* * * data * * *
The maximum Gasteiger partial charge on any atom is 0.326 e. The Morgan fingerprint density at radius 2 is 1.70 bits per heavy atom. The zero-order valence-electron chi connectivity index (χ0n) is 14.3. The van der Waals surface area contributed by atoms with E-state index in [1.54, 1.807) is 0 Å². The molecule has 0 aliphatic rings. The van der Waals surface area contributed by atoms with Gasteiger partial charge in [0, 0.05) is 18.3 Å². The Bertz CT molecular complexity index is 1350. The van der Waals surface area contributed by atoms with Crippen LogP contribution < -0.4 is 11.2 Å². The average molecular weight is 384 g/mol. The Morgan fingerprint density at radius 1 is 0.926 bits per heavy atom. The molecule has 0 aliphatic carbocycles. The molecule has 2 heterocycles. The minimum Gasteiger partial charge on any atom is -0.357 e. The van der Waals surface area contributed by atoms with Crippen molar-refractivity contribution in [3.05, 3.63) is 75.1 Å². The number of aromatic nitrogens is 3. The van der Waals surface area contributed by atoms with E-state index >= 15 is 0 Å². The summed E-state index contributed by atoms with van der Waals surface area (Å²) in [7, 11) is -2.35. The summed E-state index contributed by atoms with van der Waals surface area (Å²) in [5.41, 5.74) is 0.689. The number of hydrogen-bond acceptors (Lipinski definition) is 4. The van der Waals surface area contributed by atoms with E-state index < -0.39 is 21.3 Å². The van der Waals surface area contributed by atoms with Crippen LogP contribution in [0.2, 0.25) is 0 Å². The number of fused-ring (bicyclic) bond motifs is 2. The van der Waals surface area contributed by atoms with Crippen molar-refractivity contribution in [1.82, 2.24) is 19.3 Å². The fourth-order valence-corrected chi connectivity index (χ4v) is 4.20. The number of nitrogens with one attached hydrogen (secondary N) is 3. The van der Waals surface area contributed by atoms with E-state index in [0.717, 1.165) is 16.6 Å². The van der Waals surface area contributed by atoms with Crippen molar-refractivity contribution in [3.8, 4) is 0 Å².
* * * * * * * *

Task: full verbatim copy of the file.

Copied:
The maximum Gasteiger partial charge on any atom is 0.326 e. The Morgan fingerprint density at radius 2 is 1.70 bits per heavy atom. The zero-order valence-electron chi connectivity index (χ0n) is 14.3. The van der Waals surface area contributed by atoms with E-state index in [1.54, 1.807) is 0 Å². The molecule has 0 aliphatic rings. The van der Waals surface area contributed by atoms with Gasteiger partial charge in [0, 0.05) is 18.3 Å². The Bertz CT molecular complexity index is 1350. The van der Waals surface area contributed by atoms with Crippen LogP contribution < -0.4 is 11.2 Å². The average molecular weight is 384 g/mol. The Morgan fingerprint density at radius 1 is 0.926 bits per heavy atom. The molecule has 0 aliphatic carbocycles. The molecule has 2 heterocycles. The minimum Gasteiger partial charge on any atom is -0.357 e. The van der Waals surface area contributed by atoms with Crippen molar-refractivity contribution in [3.05, 3.63) is 75.1 Å². The number of aromatic nitrogens is 3. The van der Waals surface area contributed by atoms with E-state index >= 15 is 0 Å². The summed E-state index contributed by atoms with van der Waals surface area (Å²) in [7, 11) is -2.35. The summed E-state index contributed by atoms with van der Waals surface area (Å²) in [5.41, 5.74) is 0.689. The number of hydrogen-bond acceptors (Lipinski definition) is 4. The van der Waals surface area contributed by atoms with E-state index < -0.39 is 21.3 Å². The van der Waals surface area contributed by atoms with Crippen LogP contribution in [0.2, 0.25) is 0 Å². The number of fused-ring (bicyclic) bond motifs is 2. The van der Waals surface area contributed by atoms with Crippen molar-refractivity contribution in [1.82, 2.24) is 19.3 Å². The fourth-order valence-corrected chi connectivity index (χ4v) is 4.20. The number of nitrogens with one attached hydrogen (secondary N) is 3. The van der Waals surface area contributed by atoms with E-state index in [0.717, 1.165) is 16.6 Å². The van der Waals surface area contributed by atoms with Crippen molar-refractivity contribution in [3.8, 4) is 0 Å².